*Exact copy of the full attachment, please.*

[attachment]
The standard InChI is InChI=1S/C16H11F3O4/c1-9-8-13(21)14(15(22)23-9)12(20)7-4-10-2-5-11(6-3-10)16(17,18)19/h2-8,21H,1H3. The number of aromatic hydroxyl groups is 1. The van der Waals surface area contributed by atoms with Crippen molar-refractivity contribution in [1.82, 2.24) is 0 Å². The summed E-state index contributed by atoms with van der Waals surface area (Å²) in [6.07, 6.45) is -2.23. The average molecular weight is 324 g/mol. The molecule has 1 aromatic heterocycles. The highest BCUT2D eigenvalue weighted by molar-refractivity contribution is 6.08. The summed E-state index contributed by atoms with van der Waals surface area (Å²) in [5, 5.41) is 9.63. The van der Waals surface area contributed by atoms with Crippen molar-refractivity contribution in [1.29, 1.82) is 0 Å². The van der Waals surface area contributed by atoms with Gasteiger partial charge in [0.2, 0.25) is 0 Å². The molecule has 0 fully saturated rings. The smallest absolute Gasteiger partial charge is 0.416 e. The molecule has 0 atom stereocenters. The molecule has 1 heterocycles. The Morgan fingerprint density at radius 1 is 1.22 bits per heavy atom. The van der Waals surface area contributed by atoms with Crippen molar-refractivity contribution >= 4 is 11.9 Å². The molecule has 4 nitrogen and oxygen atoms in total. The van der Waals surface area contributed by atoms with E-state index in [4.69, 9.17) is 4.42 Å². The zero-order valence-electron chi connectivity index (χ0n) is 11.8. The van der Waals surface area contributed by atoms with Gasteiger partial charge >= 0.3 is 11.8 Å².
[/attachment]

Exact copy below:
The standard InChI is InChI=1S/C16H11F3O4/c1-9-8-13(21)14(15(22)23-9)12(20)7-4-10-2-5-11(6-3-10)16(17,18)19/h2-8,21H,1H3. The number of aromatic hydroxyl groups is 1. The van der Waals surface area contributed by atoms with Crippen molar-refractivity contribution in [1.82, 2.24) is 0 Å². The summed E-state index contributed by atoms with van der Waals surface area (Å²) in [6.07, 6.45) is -2.23. The average molecular weight is 324 g/mol. The molecule has 1 aromatic heterocycles. The highest BCUT2D eigenvalue weighted by molar-refractivity contribution is 6.08. The summed E-state index contributed by atoms with van der Waals surface area (Å²) in [5, 5.41) is 9.63. The van der Waals surface area contributed by atoms with Crippen molar-refractivity contribution in [1.29, 1.82) is 0 Å². The van der Waals surface area contributed by atoms with Gasteiger partial charge in [0.2, 0.25) is 0 Å². The molecule has 0 fully saturated rings. The smallest absolute Gasteiger partial charge is 0.416 e. The molecule has 0 atom stereocenters. The molecule has 1 heterocycles. The Morgan fingerprint density at radius 1 is 1.22 bits per heavy atom. The van der Waals surface area contributed by atoms with Crippen molar-refractivity contribution >= 4 is 11.9 Å². The molecule has 4 nitrogen and oxygen atoms in total. The van der Waals surface area contributed by atoms with E-state index in [4.69, 9.17) is 4.42 Å². The zero-order valence-electron chi connectivity index (χ0n) is 11.8. The van der Waals surface area contributed by atoms with Gasteiger partial charge >= 0.3 is 11.8 Å².